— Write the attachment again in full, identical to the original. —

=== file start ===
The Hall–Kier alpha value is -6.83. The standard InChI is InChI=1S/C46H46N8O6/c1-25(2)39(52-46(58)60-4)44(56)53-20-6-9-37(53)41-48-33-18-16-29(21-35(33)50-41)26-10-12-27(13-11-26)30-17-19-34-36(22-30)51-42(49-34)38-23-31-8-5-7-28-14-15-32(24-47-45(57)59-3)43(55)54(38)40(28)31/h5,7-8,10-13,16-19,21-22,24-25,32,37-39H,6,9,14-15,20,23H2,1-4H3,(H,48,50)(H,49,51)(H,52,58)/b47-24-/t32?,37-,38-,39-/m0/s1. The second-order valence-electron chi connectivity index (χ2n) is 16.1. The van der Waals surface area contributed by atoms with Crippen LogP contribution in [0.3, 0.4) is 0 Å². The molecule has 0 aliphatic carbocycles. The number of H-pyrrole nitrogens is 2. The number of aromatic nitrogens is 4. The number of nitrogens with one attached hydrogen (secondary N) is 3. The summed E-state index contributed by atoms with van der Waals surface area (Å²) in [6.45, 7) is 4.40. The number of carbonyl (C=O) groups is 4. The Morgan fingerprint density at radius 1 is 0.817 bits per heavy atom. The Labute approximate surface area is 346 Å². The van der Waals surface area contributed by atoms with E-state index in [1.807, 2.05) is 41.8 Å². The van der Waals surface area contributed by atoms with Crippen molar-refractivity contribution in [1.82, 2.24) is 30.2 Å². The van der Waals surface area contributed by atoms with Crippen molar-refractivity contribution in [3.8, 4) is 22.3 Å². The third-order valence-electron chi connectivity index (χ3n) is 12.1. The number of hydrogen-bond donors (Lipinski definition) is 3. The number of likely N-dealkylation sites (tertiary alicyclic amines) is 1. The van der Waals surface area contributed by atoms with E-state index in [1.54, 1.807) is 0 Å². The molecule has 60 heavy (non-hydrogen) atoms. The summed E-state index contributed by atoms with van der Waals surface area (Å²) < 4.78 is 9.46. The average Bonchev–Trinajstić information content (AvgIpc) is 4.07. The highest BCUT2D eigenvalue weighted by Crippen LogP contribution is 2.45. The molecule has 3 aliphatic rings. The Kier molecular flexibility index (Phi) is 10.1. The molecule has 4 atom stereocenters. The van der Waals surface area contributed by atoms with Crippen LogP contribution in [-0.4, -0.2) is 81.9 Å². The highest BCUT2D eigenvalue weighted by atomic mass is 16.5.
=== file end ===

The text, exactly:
The Hall–Kier alpha value is -6.83. The standard InChI is InChI=1S/C46H46N8O6/c1-25(2)39(52-46(58)60-4)44(56)53-20-6-9-37(53)41-48-33-18-16-29(21-35(33)50-41)26-10-12-27(13-11-26)30-17-19-34-36(22-30)51-42(49-34)38-23-31-8-5-7-28-14-15-32(24-47-45(57)59-3)43(55)54(38)40(28)31/h5,7-8,10-13,16-19,21-22,24-25,32,37-39H,6,9,14-15,20,23H2,1-4H3,(H,48,50)(H,49,51)(H,52,58)/b47-24-/t32?,37-,38-,39-/m0/s1. The second-order valence-electron chi connectivity index (χ2n) is 16.1. The van der Waals surface area contributed by atoms with Crippen LogP contribution in [0.3, 0.4) is 0 Å². The molecule has 0 aliphatic carbocycles. The number of H-pyrrole nitrogens is 2. The number of aromatic nitrogens is 4. The number of nitrogens with one attached hydrogen (secondary N) is 3. The summed E-state index contributed by atoms with van der Waals surface area (Å²) in [6.45, 7) is 4.40. The number of carbonyl (C=O) groups is 4. The Morgan fingerprint density at radius 1 is 0.817 bits per heavy atom. The Labute approximate surface area is 346 Å². The van der Waals surface area contributed by atoms with E-state index in [1.807, 2.05) is 41.8 Å². The van der Waals surface area contributed by atoms with Crippen molar-refractivity contribution in [1.82, 2.24) is 30.2 Å². The van der Waals surface area contributed by atoms with Crippen molar-refractivity contribution in [3.8, 4) is 22.3 Å². The third-order valence-electron chi connectivity index (χ3n) is 12.1. The number of hydrogen-bond donors (Lipinski definition) is 3. The number of likely N-dealkylation sites (tertiary alicyclic amines) is 1. The van der Waals surface area contributed by atoms with E-state index in [1.54, 1.807) is 0 Å². The molecule has 60 heavy (non-hydrogen) atoms. The summed E-state index contributed by atoms with van der Waals surface area (Å²) < 4.78 is 9.46. The average Bonchev–Trinajstić information content (AvgIpc) is 4.07. The highest BCUT2D eigenvalue weighted by Crippen LogP contribution is 2.45. The molecule has 3 aliphatic rings. The Kier molecular flexibility index (Phi) is 10.1. The molecule has 4 atom stereocenters. The van der Waals surface area contributed by atoms with Crippen LogP contribution in [-0.4, -0.2) is 81.9 Å². The highest BCUT2D eigenvalue weighted by atomic mass is 16.5.